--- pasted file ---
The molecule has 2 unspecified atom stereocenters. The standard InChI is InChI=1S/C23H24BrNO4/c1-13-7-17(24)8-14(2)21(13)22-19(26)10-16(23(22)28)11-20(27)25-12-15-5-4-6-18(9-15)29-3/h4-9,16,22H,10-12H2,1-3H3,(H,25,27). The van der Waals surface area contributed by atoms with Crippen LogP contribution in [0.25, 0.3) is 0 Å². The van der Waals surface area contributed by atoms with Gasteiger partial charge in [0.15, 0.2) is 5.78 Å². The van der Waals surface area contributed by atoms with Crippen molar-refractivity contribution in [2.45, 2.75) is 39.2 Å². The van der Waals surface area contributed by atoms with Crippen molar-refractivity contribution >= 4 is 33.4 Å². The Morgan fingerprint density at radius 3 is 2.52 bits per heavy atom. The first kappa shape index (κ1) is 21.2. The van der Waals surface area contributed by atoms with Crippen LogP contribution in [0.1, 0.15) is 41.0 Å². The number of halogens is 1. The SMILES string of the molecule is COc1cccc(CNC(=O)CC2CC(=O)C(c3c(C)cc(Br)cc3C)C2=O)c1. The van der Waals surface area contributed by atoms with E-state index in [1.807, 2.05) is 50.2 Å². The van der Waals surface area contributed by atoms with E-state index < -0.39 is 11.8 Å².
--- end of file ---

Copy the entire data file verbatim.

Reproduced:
The molecule has 2 unspecified atom stereocenters. The standard InChI is InChI=1S/C23H24BrNO4/c1-13-7-17(24)8-14(2)21(13)22-19(26)10-16(23(22)28)11-20(27)25-12-15-5-4-6-18(9-15)29-3/h4-9,16,22H,10-12H2,1-3H3,(H,25,27). The van der Waals surface area contributed by atoms with Crippen LogP contribution in [0.25, 0.3) is 0 Å². The van der Waals surface area contributed by atoms with Gasteiger partial charge in [0.15, 0.2) is 5.78 Å². The van der Waals surface area contributed by atoms with Crippen molar-refractivity contribution in [2.45, 2.75) is 39.2 Å². The van der Waals surface area contributed by atoms with Crippen molar-refractivity contribution >= 4 is 33.4 Å². The Morgan fingerprint density at radius 3 is 2.52 bits per heavy atom. The first kappa shape index (κ1) is 21.2. The van der Waals surface area contributed by atoms with Crippen LogP contribution in [0.1, 0.15) is 41.0 Å². The number of halogens is 1. The SMILES string of the molecule is COc1cccc(CNC(=O)CC2CC(=O)C(c3c(C)cc(Br)cc3C)C2=O)c1. The van der Waals surface area contributed by atoms with E-state index in [1.807, 2.05) is 50.2 Å². The van der Waals surface area contributed by atoms with E-state index < -0.39 is 11.8 Å².